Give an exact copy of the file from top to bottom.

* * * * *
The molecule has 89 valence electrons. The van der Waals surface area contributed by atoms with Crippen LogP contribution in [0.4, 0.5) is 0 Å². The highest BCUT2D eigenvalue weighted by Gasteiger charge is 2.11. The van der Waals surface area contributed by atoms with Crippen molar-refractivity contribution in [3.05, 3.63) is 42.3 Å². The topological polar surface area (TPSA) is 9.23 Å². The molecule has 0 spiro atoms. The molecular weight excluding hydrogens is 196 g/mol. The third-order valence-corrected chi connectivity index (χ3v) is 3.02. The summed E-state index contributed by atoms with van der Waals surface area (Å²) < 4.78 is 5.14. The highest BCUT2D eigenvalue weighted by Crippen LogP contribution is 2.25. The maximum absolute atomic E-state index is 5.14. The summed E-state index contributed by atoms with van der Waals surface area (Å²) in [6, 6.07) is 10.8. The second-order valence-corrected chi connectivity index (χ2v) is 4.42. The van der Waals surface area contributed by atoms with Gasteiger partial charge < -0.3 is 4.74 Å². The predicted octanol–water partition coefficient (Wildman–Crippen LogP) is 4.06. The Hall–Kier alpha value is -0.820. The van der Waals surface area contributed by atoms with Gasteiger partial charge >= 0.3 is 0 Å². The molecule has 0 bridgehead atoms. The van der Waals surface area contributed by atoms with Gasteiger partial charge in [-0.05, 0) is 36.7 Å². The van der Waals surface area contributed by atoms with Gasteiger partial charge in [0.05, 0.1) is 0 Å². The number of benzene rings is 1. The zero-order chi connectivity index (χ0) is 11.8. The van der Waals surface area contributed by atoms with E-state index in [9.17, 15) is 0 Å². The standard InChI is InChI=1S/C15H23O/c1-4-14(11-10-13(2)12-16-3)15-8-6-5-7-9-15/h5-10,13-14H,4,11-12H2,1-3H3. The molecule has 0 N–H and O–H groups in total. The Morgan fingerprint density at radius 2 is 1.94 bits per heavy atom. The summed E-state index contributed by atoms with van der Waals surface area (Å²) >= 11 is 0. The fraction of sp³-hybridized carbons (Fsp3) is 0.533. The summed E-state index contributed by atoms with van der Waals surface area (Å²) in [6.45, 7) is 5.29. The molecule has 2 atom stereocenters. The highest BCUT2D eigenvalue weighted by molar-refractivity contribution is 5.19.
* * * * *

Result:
The molecule has 89 valence electrons. The van der Waals surface area contributed by atoms with Crippen LogP contribution in [0.4, 0.5) is 0 Å². The highest BCUT2D eigenvalue weighted by Gasteiger charge is 2.11. The van der Waals surface area contributed by atoms with Crippen molar-refractivity contribution in [3.05, 3.63) is 42.3 Å². The topological polar surface area (TPSA) is 9.23 Å². The molecule has 0 spiro atoms. The molecular weight excluding hydrogens is 196 g/mol. The third-order valence-corrected chi connectivity index (χ3v) is 3.02. The summed E-state index contributed by atoms with van der Waals surface area (Å²) < 4.78 is 5.14. The highest BCUT2D eigenvalue weighted by Crippen LogP contribution is 2.25. The maximum absolute atomic E-state index is 5.14. The summed E-state index contributed by atoms with van der Waals surface area (Å²) in [6, 6.07) is 10.8. The second-order valence-corrected chi connectivity index (χ2v) is 4.42. The van der Waals surface area contributed by atoms with Gasteiger partial charge < -0.3 is 4.74 Å². The predicted octanol–water partition coefficient (Wildman–Crippen LogP) is 4.06. The Hall–Kier alpha value is -0.820. The van der Waals surface area contributed by atoms with Gasteiger partial charge >= 0.3 is 0 Å². The molecule has 0 bridgehead atoms. The van der Waals surface area contributed by atoms with Gasteiger partial charge in [-0.05, 0) is 36.7 Å². The van der Waals surface area contributed by atoms with Gasteiger partial charge in [0.05, 0.1) is 0 Å². The number of benzene rings is 1. The zero-order chi connectivity index (χ0) is 11.8. The van der Waals surface area contributed by atoms with E-state index in [9.17, 15) is 0 Å². The standard InChI is InChI=1S/C15H23O/c1-4-14(11-10-13(2)12-16-3)15-8-6-5-7-9-15/h5-10,13-14H,4,11-12H2,1-3H3. The molecule has 0 N–H and O–H groups in total. The Morgan fingerprint density at radius 2 is 1.94 bits per heavy atom. The summed E-state index contributed by atoms with van der Waals surface area (Å²) >= 11 is 0. The fraction of sp³-hybridized carbons (Fsp3) is 0.533. The summed E-state index contributed by atoms with van der Waals surface area (Å²) in [6.45, 7) is 5.29. The molecule has 2 atom stereocenters. The highest BCUT2D eigenvalue weighted by molar-refractivity contribution is 5.19.